urge to call out. To beg him to stop whatever he was doing, to renounce whoever
he was seeing, and come home with her. Instead she waddled down the sidewalk,
her huge abdomen earning her more space as men and women made room for the
pregnant lady with the scowl.
At least Foresta was a polite
kingdom. If anyone had given her trouble on one of her unhappy scouting
missions, she might have had to retract the law currently in place that forbade
putting criminals, or people who annoyed the King and Queen, to death.
Geneva walked faster, hoping to
finish this. Yet once again, when she reached the alley, there was no sign of
Damn and blast. Where could he be
going? The narrow passage led straight to Sundry Street. No detours, no doors,
no ladders, not even any garbage. The cleanest alley in all of Kingdom Foresta,
and her husband managed to hide in it.
Next time, she would bring the
magic sniffing pig, if she could coax the animal out into nasty weather like
this. Not as inconspicuous, alas, but more effective than her human eyes.
Geneva squeezed between the
buildings, the press of bricks on her body icy through her thick, woolen cloak.
She inspected every brick and cobblestone, again, desperate for an explanation.
She longed to put an end to the King’s deception, but she was not a woman to
accuse without proof. Seeing him disappear in an alley wasn’t enough.
But she would find evidence. And
once she had it, she would wield it like a rapier.
She was damned good with a rapier.
Disappointed and tired, she exited
the other side of the alley and stared up and down Sundry Street, searching
amidst all the last-minute shoppers for her husband’s glossy brown head and
confident stride. His broad shoulders. His strong arms and manly chest. Most of
all, his rascally smile—the one that had seduced her seven years ago, when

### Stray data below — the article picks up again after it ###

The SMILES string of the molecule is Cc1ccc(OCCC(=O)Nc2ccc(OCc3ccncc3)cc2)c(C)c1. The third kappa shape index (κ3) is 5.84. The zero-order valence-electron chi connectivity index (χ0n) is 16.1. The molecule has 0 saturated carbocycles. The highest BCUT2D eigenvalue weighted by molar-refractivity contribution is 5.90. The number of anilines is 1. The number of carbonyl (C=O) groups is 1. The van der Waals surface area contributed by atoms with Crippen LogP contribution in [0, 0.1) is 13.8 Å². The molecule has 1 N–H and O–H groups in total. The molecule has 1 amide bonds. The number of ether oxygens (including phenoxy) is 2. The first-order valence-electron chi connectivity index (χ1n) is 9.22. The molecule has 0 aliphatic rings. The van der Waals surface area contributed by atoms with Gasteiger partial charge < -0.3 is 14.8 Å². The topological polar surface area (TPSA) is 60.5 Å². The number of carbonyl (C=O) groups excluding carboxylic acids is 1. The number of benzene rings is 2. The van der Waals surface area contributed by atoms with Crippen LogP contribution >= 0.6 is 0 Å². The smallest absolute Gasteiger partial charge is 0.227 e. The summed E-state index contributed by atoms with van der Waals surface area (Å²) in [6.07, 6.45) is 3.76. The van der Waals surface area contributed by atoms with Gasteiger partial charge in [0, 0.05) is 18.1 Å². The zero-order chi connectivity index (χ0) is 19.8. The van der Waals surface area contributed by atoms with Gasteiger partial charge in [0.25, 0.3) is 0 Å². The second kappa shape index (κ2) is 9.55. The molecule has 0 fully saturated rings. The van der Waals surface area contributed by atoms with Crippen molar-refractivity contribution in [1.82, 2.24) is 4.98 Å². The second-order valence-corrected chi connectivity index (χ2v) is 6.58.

she’d been a mere baron’s daughter and he’d been the most eligible bachelor in the
So what if one of his birthing
gifts was that he was destined to love thirteen women before his fiftieth year?
They’d both been confident she would be his one and only, that the gift was
somehow a trick.
She’d been a fool. Fairy birthing
gifts always came true. Always.
Had Reginald grown tired of married
life? Of her? Their marriage bed had been warm but celibate with her advanced
pregnancy. From his secretive behavior, to the gold disappearing from the
castle accounts, to the strange way he’d begun to treat her, the Queen was
convinced Reginald had moved on to his next fated love.
Geneva’s only consolation was that
whoever this woman was, she too would be left behind when Reginald met lady
At least she, his Queen, would be
his first love, his wife and the mother of his daughters. All daughters. Only
daughters. For Malady’s curse, the Female Curse, meant no boy children would be
born to any nobles in the Middle Kingdoms forever more.
And it was all Geneva’s fault.
Of course, none of this mattered at
the moment. As she warmed herself in the Dandy Fairy Pawn Shop, considering the
gift of magic flutes for her daughters and a knife in the dark for her husband,
Geneva’s first real contraction hit her like a horse’s hoof. Wetness trickled
hotly between her legs.
Early, but not unexpected.
“Exquisite choice, madam.” The
proprietor approached her and tapped one of the flutes with a long finger.
“Guaranteed to play at least one hundred melodies.”
“Give me three,” she said, gritting
her teeth against the pain, “and then give me your fairy-fone.”
The man raised his eyebrows.
“Excuse me? This is not a public fone booth. You can’t just walk in off the
street and demand the use of my private device.”
This babe, number three, would not
take as long as her others. To the Hinterlands with all this subterfuge.
Geneva dropped the hood of her
cloak and gave the man an icy glare. “Your fairy-fone, citizen.”
He paled and bowed at the same
time, nearly striking his forehead on the glass counter. “Your Highness, yes,
your Highness, at once.”
Geneva, with the fone, used her